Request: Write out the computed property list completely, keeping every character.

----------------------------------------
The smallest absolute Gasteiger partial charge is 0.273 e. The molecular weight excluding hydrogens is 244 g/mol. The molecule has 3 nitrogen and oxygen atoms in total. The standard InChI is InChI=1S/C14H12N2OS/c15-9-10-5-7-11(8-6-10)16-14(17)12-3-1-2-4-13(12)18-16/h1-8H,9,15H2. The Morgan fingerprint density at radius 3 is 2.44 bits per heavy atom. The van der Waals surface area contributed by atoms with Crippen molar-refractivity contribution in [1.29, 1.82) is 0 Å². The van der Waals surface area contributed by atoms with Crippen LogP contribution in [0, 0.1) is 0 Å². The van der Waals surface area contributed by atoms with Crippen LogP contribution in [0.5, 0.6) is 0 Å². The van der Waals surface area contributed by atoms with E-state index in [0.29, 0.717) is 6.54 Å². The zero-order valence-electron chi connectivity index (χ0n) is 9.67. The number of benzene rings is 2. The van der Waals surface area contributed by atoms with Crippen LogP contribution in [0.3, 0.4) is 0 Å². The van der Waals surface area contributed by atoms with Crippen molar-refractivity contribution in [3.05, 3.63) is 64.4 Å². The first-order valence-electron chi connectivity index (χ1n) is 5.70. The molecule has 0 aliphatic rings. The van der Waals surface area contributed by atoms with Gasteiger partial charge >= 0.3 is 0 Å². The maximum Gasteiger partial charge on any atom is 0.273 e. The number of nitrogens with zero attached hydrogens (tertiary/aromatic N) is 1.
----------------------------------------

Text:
The smallest absolute Gasteiger partial charge is 0.273 e. The molecular weight excluding hydrogens is 244 g/mol. The molecule has 3 nitrogen and oxygen atoms in total. The standard InChI is InChI=1S/C14H12N2OS/c15-9-10-5-7-11(8-6-10)16-14(17)12-3-1-2-4-13(12)18-16/h1-8H,9,15H2. The Morgan fingerprint density at radius 3 is 2.44 bits per heavy atom. The van der Waals surface area contributed by atoms with Crippen molar-refractivity contribution in [1.29, 1.82) is 0 Å². The van der Waals surface area contributed by atoms with Crippen LogP contribution in [0, 0.1) is 0 Å². The van der Waals surface area contributed by atoms with Crippen LogP contribution in [0.5, 0.6) is 0 Å². The van der Waals surface area contributed by atoms with E-state index in [0.29, 0.717) is 6.54 Å². The zero-order valence-electron chi connectivity index (χ0n) is 9.67. The number of benzene rings is 2. The van der Waals surface area contributed by atoms with Crippen LogP contribution in [0.3, 0.4) is 0 Å². The van der Waals surface area contributed by atoms with Crippen molar-refractivity contribution in [3.05, 3.63) is 64.4 Å². The first-order valence-electron chi connectivity index (χ1n) is 5.70. The molecule has 0 aliphatic rings. The van der Waals surface area contributed by atoms with Gasteiger partial charge >= 0.3 is 0 Å². The maximum Gasteiger partial charge on any atom is 0.273 e. The number of nitrogens with zero attached hydrogens (tertiary/aromatic N) is 1.